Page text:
That is two conductor Romex not 3-wire.
and air handler, which are powered from the electrical panel through a double-pole 20 Amp breaker.
Then you only have 240 volts at the switch and can not install a 120 volt receptacle. If all is as you described and the black and white wire of the Romex are connected to the breaker you need to run a new cable for the receptacle.
 
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Old 08-01-14, 08:30 PM
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Hi Ray. Yes, you are right.. I keep harping on what my plug-in tester said, but you and others have made it clear that this is the wrong tool for the job. I believe that the best course of action is to run a new cable for the receptacle. There is other wiring in the attic (for lights, or feeding other areas of the house). If I can find one that is feeding something conventional (thus would be 120V), and isn't already drawing too much current, I will move my receptacle. Thanks.
 
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Old 08-01-14, 08:47 PM
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I believe that the best course of action is to run a new cable for the receptacle.
It is the only course of action if the existing circuit is 240 volts.
 
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Old 08-01-14, 08:53 PM
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Yeah. I had considered the amperage when selecting the outlet, but P = VI, so I was forgetting half of the equation.
 
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Old 08-02-14, 04:48 AM
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As a point of information, a conventional duplex ground fault circuit interrupter receptacle unit for lights and small appliances may be fed by either a 20 amp (breakered) 12 gauge 120 volt circuit or a 15 amp 12 or 14 gauge 120 volt circuit.
 
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Old 08-02-14, 05:19 AM
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a conventional duplex ground fault circuit interrupter receptacle unit for lights and small appliances may be fed by either a 20 amp (breakered) 12 gauge 120 volt circuit or a 15 amp 12 or 14 gauge 120 volt circuit.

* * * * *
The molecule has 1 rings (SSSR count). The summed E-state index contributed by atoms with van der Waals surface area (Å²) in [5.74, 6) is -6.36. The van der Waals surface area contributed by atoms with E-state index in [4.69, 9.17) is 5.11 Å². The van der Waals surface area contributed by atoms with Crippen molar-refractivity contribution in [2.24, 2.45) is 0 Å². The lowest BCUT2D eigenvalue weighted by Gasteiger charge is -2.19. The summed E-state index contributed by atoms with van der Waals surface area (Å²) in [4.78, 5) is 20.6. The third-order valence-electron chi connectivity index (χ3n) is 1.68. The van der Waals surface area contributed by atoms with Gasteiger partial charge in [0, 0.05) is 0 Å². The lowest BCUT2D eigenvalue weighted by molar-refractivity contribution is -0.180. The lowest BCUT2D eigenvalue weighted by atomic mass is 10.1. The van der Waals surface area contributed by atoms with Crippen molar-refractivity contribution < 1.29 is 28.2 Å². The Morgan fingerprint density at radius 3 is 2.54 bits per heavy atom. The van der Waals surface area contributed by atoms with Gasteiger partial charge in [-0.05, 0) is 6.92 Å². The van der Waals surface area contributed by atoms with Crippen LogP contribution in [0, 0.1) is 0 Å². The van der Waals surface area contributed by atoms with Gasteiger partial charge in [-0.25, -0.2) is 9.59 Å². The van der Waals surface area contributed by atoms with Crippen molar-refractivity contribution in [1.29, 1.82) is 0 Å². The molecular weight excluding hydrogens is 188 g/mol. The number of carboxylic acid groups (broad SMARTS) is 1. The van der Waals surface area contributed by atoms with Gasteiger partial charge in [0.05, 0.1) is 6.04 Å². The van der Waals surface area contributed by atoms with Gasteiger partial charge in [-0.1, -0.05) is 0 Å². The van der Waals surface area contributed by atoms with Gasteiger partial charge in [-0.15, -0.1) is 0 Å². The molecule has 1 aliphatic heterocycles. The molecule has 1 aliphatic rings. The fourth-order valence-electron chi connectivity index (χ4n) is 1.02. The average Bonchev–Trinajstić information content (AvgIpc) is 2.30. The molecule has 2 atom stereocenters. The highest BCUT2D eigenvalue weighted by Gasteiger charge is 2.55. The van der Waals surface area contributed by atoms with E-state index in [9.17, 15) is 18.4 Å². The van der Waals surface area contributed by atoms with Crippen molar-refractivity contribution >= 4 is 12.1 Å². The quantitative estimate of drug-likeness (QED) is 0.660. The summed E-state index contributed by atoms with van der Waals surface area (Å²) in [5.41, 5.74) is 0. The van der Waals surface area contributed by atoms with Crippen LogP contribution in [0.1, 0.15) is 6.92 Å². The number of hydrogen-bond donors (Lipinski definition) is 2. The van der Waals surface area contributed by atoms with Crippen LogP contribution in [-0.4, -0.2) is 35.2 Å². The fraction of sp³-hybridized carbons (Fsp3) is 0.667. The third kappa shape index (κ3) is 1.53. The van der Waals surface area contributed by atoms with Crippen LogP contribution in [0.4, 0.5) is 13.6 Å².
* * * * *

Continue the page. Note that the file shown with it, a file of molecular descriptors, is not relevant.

That conventional GFCI receptacle would have to be 15 amp rated in order to be to be fed by either a 15 or 20 amp circuit. A 20 amp rated GFCI receptacle must be fed by a 20 amp circuit.
 
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Old 08-04-14, 02:11 PM
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I hooked up a multimeter and found that Neutral (red wire on multimeter) to Hot (black wire on multimeter) was 240V. And that Hot to Ground was about 1.2V. So I think this means:
1) I do have my hot and neutral swapped
2) Maybe I don't have a proper ground, or maybe 1.2V is reasonable once I fix issue #1.
3) Most importantly, I hooked this receptacle up to a 240V line. So not only did it burn up my GFCI protection, but I would have a lot of trouble if I plugged in a power tool that's expecting 120V.

Course of action: Remove this receptacle and throw it away. Install a new receptacle somewhere else in the attic connected to 120V.

Question: Does code require that an outlet in an unconditioned attic be GFCI, or is a standard outlet sufficient?

Thanks all.
 
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Old 08-04-14, 08:12 PM
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If you read 240 volts between your hot and neutral as you called it it was not a neutral but a hot. Not all whites are neutrals.

You should have read 120 between the hots to ground.